Hence, the fact that the world is multilateral must be shown. The above-mentioned can be achieved with the help of the following exercise. The child will be shown a range of toys of different shape and color (2-5). Then, the toys are hidden, and one of them is secretly taken away. As the toys are shown to the child again, the task of the latter is to detect which toy has been taken away.

For the given task, it will be necessary to find two to five toys of various size (5–10”), shape (a cube, a sphere, etc.) and color (red, blue, yellow, etc.; preferably, no similar colors of different hue, e.g., red and scarlet). It is important, according to Vygotsky, that the objects should be taken from the realm of the environment which the child lives in.

For example, the objects can be toys, but are not supposed to be the things which the child has yet no idea abut, e.g., a stapler or a tape measure.

Since the key feature of an adventurer, according to Piaget, is the ability to perform concrete operations and recognize numbers, one can suggest that the child should learn the simplest rules of calculation. With the help of various objects, such as to apples, oranges, etc., a child can learn the basics of addition and subtraction.

Addressing the above-mentioned from Vygotsky’s point, it can be suggested that the elements of the culture which children belong to must be used. For instance, it will be a good idea to offer the children to learn mathematics counting with the help of cards with cars and other megalopolis elements on them if children live in a densely populated city, etc.

As for the adventurers, the exercises involving abstract reasoning will suffice. For instance, children can be suggested to explain why eating vegetables is good. Thus, the child will learn about the many sides of an argument.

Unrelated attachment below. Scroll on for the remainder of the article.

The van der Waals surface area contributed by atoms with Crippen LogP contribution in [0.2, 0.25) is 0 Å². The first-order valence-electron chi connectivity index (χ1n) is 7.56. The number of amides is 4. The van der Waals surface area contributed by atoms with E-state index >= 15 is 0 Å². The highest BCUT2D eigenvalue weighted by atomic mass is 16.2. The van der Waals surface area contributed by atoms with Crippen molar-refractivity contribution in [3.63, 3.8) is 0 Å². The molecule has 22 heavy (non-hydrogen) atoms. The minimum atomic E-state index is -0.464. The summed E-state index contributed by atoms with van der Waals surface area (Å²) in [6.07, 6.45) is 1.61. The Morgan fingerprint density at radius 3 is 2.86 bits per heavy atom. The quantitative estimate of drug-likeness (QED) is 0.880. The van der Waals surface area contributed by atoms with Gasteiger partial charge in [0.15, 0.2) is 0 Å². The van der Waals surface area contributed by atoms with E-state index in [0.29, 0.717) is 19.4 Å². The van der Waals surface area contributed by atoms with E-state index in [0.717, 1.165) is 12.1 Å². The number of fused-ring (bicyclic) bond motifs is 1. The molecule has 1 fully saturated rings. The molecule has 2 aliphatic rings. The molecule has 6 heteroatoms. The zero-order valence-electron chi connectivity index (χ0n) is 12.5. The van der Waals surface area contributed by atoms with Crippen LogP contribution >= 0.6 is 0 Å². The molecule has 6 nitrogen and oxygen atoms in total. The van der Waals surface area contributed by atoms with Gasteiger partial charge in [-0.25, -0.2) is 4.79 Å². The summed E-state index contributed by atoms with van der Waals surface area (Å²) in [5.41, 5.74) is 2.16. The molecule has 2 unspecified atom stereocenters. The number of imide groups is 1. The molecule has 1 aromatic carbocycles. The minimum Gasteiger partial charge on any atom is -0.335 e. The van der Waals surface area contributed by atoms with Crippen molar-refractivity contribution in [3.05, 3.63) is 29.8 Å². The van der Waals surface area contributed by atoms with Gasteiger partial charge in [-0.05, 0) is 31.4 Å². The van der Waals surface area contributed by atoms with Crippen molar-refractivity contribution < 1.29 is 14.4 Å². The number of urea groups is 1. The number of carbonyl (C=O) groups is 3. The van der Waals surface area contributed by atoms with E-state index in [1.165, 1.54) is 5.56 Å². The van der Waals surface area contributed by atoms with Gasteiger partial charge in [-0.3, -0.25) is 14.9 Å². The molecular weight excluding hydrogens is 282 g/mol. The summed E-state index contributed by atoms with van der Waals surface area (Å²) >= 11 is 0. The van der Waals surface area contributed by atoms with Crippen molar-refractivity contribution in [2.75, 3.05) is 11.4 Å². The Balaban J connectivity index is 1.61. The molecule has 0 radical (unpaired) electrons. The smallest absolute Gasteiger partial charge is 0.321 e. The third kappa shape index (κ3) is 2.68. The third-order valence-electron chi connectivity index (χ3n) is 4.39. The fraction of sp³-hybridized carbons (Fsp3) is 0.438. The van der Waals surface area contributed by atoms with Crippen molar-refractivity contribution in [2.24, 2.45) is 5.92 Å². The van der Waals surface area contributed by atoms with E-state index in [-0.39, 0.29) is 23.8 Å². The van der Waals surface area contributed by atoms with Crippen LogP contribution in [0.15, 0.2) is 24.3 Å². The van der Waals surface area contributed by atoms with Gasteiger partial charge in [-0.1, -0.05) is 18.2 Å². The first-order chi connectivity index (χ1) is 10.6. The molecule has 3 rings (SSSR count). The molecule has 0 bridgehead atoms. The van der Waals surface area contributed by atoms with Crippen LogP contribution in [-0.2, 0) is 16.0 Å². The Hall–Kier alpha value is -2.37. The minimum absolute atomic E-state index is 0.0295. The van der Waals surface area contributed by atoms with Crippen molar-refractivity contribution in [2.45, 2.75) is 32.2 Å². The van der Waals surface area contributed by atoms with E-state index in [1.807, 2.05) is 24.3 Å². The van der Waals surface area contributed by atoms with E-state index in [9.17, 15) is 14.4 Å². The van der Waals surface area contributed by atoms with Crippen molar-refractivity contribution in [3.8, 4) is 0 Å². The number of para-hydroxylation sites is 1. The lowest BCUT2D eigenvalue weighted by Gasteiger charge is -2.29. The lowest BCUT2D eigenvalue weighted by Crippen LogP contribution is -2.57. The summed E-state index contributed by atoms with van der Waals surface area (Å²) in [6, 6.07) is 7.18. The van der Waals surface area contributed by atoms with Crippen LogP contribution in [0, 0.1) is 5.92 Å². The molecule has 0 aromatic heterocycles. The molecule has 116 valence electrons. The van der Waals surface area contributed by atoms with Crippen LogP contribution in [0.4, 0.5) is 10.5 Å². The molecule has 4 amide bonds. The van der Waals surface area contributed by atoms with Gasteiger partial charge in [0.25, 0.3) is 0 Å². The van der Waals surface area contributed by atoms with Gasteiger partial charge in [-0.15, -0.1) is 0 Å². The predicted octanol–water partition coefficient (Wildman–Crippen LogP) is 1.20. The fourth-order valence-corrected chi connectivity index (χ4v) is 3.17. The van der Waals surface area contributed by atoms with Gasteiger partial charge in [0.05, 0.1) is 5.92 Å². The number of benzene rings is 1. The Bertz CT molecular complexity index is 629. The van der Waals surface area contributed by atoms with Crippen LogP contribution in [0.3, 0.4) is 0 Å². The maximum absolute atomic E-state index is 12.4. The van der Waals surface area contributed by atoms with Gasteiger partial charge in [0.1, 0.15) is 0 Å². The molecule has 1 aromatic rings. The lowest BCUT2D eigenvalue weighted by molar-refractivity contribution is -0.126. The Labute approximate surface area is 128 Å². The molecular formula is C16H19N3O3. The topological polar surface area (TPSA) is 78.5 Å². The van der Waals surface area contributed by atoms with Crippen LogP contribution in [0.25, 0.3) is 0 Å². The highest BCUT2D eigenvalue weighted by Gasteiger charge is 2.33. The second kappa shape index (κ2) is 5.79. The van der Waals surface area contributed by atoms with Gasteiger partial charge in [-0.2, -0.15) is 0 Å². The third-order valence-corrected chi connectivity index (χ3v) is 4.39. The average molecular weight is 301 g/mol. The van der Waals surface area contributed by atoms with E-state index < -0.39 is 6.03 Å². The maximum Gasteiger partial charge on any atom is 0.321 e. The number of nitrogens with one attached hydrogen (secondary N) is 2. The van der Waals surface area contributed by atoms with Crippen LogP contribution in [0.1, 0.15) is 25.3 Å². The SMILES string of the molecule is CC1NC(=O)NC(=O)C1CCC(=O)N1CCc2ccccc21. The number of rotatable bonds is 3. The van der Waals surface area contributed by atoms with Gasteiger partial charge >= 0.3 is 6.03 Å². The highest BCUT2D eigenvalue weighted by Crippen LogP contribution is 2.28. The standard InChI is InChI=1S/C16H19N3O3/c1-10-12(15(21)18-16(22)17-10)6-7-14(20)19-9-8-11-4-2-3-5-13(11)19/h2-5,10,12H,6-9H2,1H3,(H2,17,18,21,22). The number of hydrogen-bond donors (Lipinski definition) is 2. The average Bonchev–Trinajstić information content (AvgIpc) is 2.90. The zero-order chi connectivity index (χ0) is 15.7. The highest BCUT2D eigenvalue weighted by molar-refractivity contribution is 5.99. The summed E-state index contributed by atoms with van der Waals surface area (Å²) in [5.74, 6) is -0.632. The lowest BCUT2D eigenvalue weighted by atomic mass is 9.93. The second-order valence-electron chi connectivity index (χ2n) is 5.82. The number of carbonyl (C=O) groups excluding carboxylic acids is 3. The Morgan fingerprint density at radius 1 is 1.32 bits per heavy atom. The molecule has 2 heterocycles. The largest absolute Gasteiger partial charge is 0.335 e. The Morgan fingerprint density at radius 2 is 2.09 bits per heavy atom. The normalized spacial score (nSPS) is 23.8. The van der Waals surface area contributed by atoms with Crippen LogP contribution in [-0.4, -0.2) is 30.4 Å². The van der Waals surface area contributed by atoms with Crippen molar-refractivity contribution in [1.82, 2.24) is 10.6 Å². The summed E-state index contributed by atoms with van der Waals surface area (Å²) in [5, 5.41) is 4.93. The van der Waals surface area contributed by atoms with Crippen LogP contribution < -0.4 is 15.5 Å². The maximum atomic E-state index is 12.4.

As Vygotsky emphasizes, the child will need the realities of his/her world to learn the lesson better, which means that the problem to solve must concern the life of a child (e.g., why it is important to go to bed no later than nine p.m.), and not the one of an adult (e.g., why taxes are important).

Finally, master can be suggested an abstract discussion of a complex problem which involves different approaches. Thus, children will learn how to approach problems from different viewpoints. Again, according to Vygotsky, the problem must concern the student’s reality, e.g., suggest to discuss what effect music has on a life of a teenager.

Therefore, it is clear that, with the help of efficient use of the existing educational space, one can achieve the most striking results. Once using the above-mentioned approaches in the course of a birth-to-eighteen-year-old training for a rich parent, one can achieve tremendous results.

Though the given techniques are only theories at present, they are most likely to prove efficient when testing and, therefore, can help improve the studying process.

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"Designing Educational Spaces: A Birth-to-Eighteen-Year-Old Training for a Rich Parent." IvyPanda, 17 June 2019, ivypanda.com/essays/designing-educational-spaces-a-birth-to-eighteen-year-old-training-for-a-rich-parent/.

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IvyPanda. "Designing Educational Spaces: A Birth-to-Eighteen-Year-Old Training for a Rich Parent." June 17, 2019. https://ivypanda.com/essays/designing-educational-spaces-a-birth-to-eighteen-year-old-training-for-a-rich-parent/.

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IvyPanda. 2019. "Designing Educational Spaces: A Birth-to-Eighteen-Year-Old Training for a Rich Parent." June 17, 2019. https://ivypanda.com/essays/designing-educational-spaces-a-birth-to-eighteen-year-old-training-for-a-rich-parent/.

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IvyPanda. (2019) 'Designing Educational Spaces: A Birth-to-Eighteen-Year-Old Training for a Rich Parent'. 17 June.